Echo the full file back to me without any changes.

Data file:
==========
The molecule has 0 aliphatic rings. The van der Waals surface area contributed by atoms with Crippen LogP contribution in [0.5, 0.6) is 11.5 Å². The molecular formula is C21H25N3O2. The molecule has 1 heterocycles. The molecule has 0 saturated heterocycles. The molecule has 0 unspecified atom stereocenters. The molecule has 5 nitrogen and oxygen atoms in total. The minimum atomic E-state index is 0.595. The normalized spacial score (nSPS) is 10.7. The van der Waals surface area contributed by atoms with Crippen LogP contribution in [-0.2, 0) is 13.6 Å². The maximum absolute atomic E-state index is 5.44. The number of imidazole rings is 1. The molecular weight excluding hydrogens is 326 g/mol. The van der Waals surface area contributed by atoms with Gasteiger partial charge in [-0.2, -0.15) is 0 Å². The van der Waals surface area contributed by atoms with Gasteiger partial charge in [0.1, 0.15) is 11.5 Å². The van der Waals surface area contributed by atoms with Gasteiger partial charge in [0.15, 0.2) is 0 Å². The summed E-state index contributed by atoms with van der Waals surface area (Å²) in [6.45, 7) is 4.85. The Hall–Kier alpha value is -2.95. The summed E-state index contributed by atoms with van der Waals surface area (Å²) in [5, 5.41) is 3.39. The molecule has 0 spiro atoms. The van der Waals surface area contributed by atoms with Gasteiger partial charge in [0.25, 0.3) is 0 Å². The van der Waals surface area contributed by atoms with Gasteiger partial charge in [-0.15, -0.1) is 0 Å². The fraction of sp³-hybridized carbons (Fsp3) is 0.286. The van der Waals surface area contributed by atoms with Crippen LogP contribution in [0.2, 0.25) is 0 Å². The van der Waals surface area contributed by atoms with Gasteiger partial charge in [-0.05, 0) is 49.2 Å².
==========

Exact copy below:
The molecule has 0 aliphatic rings. The van der Waals surface area contributed by atoms with Crippen LogP contribution in [0.5, 0.6) is 11.5 Å². The molecular formula is C21H25N3O2. The molecule has 1 heterocycles. The molecule has 0 saturated heterocycles. The molecule has 0 unspecified atom stereocenters. The molecule has 5 nitrogen and oxygen atoms in total. The minimum atomic E-state index is 0.595. The normalized spacial score (nSPS) is 10.7. The van der Waals surface area contributed by atoms with Crippen LogP contribution in [-0.2, 0) is 13.6 Å². The maximum absolute atomic E-state index is 5.44. The number of imidazole rings is 1. The molecular weight excluding hydrogens is 326 g/mol. The van der Waals surface area contributed by atoms with Gasteiger partial charge in [-0.2, -0.15) is 0 Å². The van der Waals surface area contributed by atoms with Gasteiger partial charge in [0.1, 0.15) is 11.5 Å². The van der Waals surface area contributed by atoms with Gasteiger partial charge in [0.15, 0.2) is 0 Å². The summed E-state index contributed by atoms with van der Waals surface area (Å²) in [6.45, 7) is 4.85. The Hall–Kier alpha value is -2.95. The summed E-state index contributed by atoms with van der Waals surface area (Å²) in [5, 5.41) is 3.39. The molecule has 0 spiro atoms. The van der Waals surface area contributed by atoms with Gasteiger partial charge in [0.25, 0.3) is 0 Å². The van der Waals surface area contributed by atoms with Gasteiger partial charge in [-0.15, -0.1) is 0 Å². The fraction of sp³-hybridized carbons (Fsp3) is 0.286. The van der Waals surface area contributed by atoms with Crippen LogP contribution in [0.2, 0.25) is 0 Å². The van der Waals surface area contributed by atoms with Gasteiger partial charge in [-0.05, 0) is 49.2 Å².